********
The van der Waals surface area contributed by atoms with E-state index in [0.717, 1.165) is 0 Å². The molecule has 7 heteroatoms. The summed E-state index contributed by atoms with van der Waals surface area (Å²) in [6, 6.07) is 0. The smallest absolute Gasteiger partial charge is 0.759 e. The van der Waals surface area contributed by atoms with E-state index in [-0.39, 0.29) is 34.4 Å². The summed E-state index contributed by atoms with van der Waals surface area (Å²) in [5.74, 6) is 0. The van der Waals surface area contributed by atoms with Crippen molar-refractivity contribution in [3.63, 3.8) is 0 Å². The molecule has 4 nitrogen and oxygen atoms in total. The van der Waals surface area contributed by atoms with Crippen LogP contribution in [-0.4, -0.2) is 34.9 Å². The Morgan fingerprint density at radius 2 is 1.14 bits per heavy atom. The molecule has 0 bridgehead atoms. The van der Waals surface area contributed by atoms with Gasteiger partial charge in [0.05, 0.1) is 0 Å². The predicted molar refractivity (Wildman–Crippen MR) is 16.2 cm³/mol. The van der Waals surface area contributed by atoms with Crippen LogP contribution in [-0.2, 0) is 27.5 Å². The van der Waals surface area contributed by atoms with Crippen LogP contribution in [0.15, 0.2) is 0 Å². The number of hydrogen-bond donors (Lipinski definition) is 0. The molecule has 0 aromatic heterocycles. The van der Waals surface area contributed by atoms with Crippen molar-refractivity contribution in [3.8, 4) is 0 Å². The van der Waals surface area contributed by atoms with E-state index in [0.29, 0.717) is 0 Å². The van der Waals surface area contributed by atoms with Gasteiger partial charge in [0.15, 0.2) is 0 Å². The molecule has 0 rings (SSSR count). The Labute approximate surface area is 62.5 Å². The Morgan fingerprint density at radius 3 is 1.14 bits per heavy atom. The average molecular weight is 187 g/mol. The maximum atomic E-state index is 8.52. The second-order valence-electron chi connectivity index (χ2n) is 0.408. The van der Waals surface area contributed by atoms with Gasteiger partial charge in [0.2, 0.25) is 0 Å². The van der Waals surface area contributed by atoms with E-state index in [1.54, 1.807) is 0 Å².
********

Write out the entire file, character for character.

The van der Waals surface area contributed by atoms with E-state index in [0.717, 1.165) is 0 Å². The molecule has 7 heteroatoms. The summed E-state index contributed by atoms with van der Waals surface area (Å²) in [6, 6.07) is 0. The smallest absolute Gasteiger partial charge is 0.759 e. The van der Waals surface area contributed by atoms with E-state index in [-0.39, 0.29) is 34.4 Å². The summed E-state index contributed by atoms with van der Waals surface area (Å²) in [5.74, 6) is 0. The van der Waals surface area contributed by atoms with Crippen molar-refractivity contribution in [3.63, 3.8) is 0 Å². The molecule has 4 nitrogen and oxygen atoms in total. The van der Waals surface area contributed by atoms with Crippen LogP contribution in [-0.4, -0.2) is 34.9 Å². The Morgan fingerprint density at radius 2 is 1.14 bits per heavy atom. The molecule has 0 bridgehead atoms. The van der Waals surface area contributed by atoms with Gasteiger partial charge in [0.05, 0.1) is 0 Å². The predicted molar refractivity (Wildman–Crippen MR) is 16.2 cm³/mol. The van der Waals surface area contributed by atoms with Crippen LogP contribution in [-0.2, 0) is 27.5 Å². The van der Waals surface area contributed by atoms with Crippen LogP contribution in [0.15, 0.2) is 0 Å². The number of hydrogen-bond donors (Lipinski definition) is 0. The molecule has 0 aromatic heterocycles. The van der Waals surface area contributed by atoms with Crippen molar-refractivity contribution in [3.8, 4) is 0 Å². The van der Waals surface area contributed by atoms with E-state index in [0.29, 0.717) is 0 Å². The van der Waals surface area contributed by atoms with Gasteiger partial charge in [0.15, 0.2) is 0 Å². The molecule has 0 rings (SSSR count). The Labute approximate surface area is 62.5 Å². The Morgan fingerprint density at radius 3 is 1.14 bits per heavy atom. The average molecular weight is 187 g/mol. The maximum atomic E-state index is 8.52. The second-order valence-electron chi connectivity index (χ2n) is 0.408. The van der Waals surface area contributed by atoms with Gasteiger partial charge in [0.2, 0.25) is 0 Å². The van der Waals surface area contributed by atoms with E-state index in [1.54, 1.807) is 0 Å².